It's advice. It's not the law. Choose the bits that suit your child.

LadyEvilEyes Sun 16-Oct-11 14:51:14

I can't for the life of me remember what age I weaned my son, he was born in 1995, so probably earlier rather than later.
Does everyone with teens remember this stuff or is it just me?
Ds looks fine to me though, so I must have got something right. smile

hardboiledpossum Sun 16-Oct-11 14:51:20

I don't think the advice is completely clear. 17 weeks is the earliest you should wean from, 26 is the ideal but lots of babies will need weaning between 17 and 2 weeks. I weaned at 20 weeks on the advice of my health visitor. DS could sit unsupported (just) could feed himself finger foods and was getting through over a litre of formula and just as much breast milk in a day, so about 2litres of milk a day.

hardboiledpossum Sun 16-Oct-11 14:53:40

manicbmc, the advice states that smooth peanut butter is absoloutely fine from 6 months. Not whole nuts because of the choking risk.

RitaMorgan Sun 16-Oct-11 14:59:06

I think the point is though, HVs shouldn't just be spouting their personal opinion or giving advice from 10 or 20 years ago. They should be giving advice based on the latest research and guidelines.

If that research changes our understanding later, then HVs should keep their advice up to date.

juneau Sun 16-Oct-11 14:59:22

I did say in my OP that it was up to her when she weaned - personally I couldn't give a toss when she weans her child. It was more that she was telling me that the advice had changed (subtext being that I should also be weaning my child).

My point is what Jojay and RitaMorgan both understood - which is that I'm a bit confused at the advice being given by HVs in this area, which seems contrary to the advice given by the WHO and Unicef to wean from around 6 months.

I see that weaning attracts the same hair-trigger brigade as anything mentioning bottle vs. breast!

TalcAndTurnips Sun 16-Oct-11 15:04:13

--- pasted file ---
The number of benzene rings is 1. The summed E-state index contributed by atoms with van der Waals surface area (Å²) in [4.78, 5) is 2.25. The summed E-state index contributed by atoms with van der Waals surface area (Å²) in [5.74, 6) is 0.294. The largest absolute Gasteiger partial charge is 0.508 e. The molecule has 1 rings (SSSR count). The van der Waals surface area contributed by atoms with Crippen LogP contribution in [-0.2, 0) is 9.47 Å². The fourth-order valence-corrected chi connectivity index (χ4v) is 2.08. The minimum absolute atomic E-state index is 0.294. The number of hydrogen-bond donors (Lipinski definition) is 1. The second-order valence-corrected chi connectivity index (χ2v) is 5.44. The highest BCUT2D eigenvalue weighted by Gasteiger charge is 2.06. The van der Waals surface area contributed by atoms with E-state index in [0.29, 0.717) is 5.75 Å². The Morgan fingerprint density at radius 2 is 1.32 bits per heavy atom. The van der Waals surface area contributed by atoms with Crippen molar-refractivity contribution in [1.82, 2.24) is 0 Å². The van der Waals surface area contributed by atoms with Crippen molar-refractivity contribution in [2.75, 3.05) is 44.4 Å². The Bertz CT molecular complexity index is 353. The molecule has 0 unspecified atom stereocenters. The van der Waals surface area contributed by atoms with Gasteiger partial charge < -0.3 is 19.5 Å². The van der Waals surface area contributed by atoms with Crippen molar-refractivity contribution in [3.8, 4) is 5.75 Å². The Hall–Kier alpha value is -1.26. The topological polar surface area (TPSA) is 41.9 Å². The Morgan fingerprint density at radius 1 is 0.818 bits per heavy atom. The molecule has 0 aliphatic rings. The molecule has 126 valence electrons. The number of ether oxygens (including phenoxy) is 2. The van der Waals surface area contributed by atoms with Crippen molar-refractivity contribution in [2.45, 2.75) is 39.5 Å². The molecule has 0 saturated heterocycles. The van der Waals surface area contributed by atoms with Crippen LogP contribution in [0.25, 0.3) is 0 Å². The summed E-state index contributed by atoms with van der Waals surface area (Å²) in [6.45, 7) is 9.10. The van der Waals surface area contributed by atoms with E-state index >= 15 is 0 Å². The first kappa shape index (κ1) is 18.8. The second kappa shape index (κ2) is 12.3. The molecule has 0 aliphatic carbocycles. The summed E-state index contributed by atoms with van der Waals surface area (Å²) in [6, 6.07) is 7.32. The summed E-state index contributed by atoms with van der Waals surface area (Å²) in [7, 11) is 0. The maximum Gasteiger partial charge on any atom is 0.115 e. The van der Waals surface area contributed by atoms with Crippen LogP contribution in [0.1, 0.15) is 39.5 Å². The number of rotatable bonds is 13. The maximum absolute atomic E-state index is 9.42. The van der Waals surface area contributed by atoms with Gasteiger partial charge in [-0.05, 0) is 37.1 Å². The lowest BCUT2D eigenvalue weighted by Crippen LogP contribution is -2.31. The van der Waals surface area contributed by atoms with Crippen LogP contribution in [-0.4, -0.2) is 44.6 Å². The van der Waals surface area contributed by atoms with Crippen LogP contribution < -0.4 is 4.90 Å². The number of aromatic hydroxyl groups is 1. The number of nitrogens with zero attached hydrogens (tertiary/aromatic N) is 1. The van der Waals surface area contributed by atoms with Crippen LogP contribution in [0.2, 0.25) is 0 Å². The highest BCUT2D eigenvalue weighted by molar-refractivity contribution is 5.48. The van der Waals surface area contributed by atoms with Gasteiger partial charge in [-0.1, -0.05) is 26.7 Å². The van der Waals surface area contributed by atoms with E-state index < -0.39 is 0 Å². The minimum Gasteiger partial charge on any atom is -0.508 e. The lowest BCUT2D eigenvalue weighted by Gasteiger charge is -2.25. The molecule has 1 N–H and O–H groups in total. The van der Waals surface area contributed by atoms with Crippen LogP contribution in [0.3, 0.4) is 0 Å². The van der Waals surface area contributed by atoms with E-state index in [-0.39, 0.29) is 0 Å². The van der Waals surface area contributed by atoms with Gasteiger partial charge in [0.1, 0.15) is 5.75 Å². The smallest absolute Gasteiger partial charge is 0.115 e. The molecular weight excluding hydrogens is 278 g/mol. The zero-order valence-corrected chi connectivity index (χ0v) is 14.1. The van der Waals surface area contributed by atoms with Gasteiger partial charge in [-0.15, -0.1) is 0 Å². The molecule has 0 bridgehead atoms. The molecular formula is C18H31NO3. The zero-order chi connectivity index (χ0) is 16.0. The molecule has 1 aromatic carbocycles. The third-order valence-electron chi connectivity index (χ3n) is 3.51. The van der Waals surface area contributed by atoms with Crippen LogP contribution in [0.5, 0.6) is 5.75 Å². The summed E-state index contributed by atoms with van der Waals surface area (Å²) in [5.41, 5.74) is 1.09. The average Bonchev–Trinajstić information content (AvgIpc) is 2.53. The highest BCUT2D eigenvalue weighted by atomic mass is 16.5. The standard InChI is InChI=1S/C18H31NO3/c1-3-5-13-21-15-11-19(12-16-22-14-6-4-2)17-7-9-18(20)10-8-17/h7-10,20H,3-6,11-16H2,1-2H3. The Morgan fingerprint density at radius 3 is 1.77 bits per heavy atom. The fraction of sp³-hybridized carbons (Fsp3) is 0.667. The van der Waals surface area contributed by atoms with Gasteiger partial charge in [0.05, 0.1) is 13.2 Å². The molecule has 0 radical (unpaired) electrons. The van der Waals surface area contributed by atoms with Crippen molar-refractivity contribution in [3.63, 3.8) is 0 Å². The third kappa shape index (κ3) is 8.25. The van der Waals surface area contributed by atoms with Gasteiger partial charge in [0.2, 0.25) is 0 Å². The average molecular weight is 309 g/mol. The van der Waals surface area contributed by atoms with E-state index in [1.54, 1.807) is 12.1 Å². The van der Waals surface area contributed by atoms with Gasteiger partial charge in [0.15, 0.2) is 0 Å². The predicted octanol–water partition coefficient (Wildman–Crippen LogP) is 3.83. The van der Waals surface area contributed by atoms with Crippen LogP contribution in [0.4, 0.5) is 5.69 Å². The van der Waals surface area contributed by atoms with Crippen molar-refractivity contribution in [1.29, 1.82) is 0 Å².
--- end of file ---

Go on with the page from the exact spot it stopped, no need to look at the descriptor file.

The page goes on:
Damn. Thought this was a thread about Health Visitors wearing purple crimplene loons, bri-nylon blouses, white platform boots, pink frosted lipstick and half a can of Harmony hairspray to keep their flicks in place.

LadyEvilEyes - I remember the advice for the early to mid-nineties was to wean at around four months. Of course this meant inevitably that the mavericks were shovelling baby rice and mashed rusk into six-week olds, because that was often growth spurt time and they assumed that their babies needed fortifying to sleep through the night.

AnaisB Sun 16-Oct-11 15:07:42

Yeah, it's different to the WHO advice, but all the articles I've read suggest that introducing potential allergens between 4 and 6 months is important (ie after 4 months but before 6 months).

There is a bit of controversy around the WHO guidelines. Lots of other countries haven't adopted them.

OldGreyWassailTest Sun 16-Oct-11 15:21:10

Oh FFS - just give them a rusk the day they are born! I weaned my son when he was ready - there were no guidlines. And I probably wouldn't have followed them if there were. Just do what you want!

PomBearAtTheGatesOfDoom Sun 16-Oct-11 15:29:38

In 1990 when my pfb was born, the HV had me put baby rice in his bottle (and Farley's Rusks) from 6 weeks old to "get him to sleep through" and the midwives in the hospital laid him on his front, with the cot propped at an angle to sleep, because he used to throw up a lot (projectile) and they "hadn't time to clean after every feed" so he always slept on his front. Oddly enough, he is still alive.
They also told me to on no account take paracetamol while I was pregnant, but to only take aspiring.
By the time my youngest was born in 2006, every piece of this informative advice had become the work of the devil and would cause me to be castigated roundly with many hmm faces and made to feel like a bad useless wicked person who shouldn't be allowed to even peep into a pram...

PomBearAtTheGatesOfDoom Sun 16-Oct-11 15:30:10

aspiring? is that posh aspirin? grin

PomBearAtTheGatesOfDoom Sun 16-Oct-11 15:31:17

Come to think of it, the paracetamol and aspirin thing might have been the pther way round from pfb to plb - I know it went from one to the other though, with both being dreadful at one time and the done thing at the other...

Birdsgottafly Sun 16-Oct-11 15:32:58

THe research findings are there to take notice if you want to. On top of that are family illnessess and conditions to think about.

So if your family is prone to certain cancers the advice is to try to BF for as long as possible and even if FF, leave weaning until you have to.

Unless you know someone who is weaning stupidly early -16 weeks, you probably shouldn't bother giving an opinion until asked to.

I was told off by my HV in 1986 for BFing and not weaning at 12 weeks, mums cannot win.

Oh and i would co-sleep regardless of what anyone told me (the advice from a MW is not to).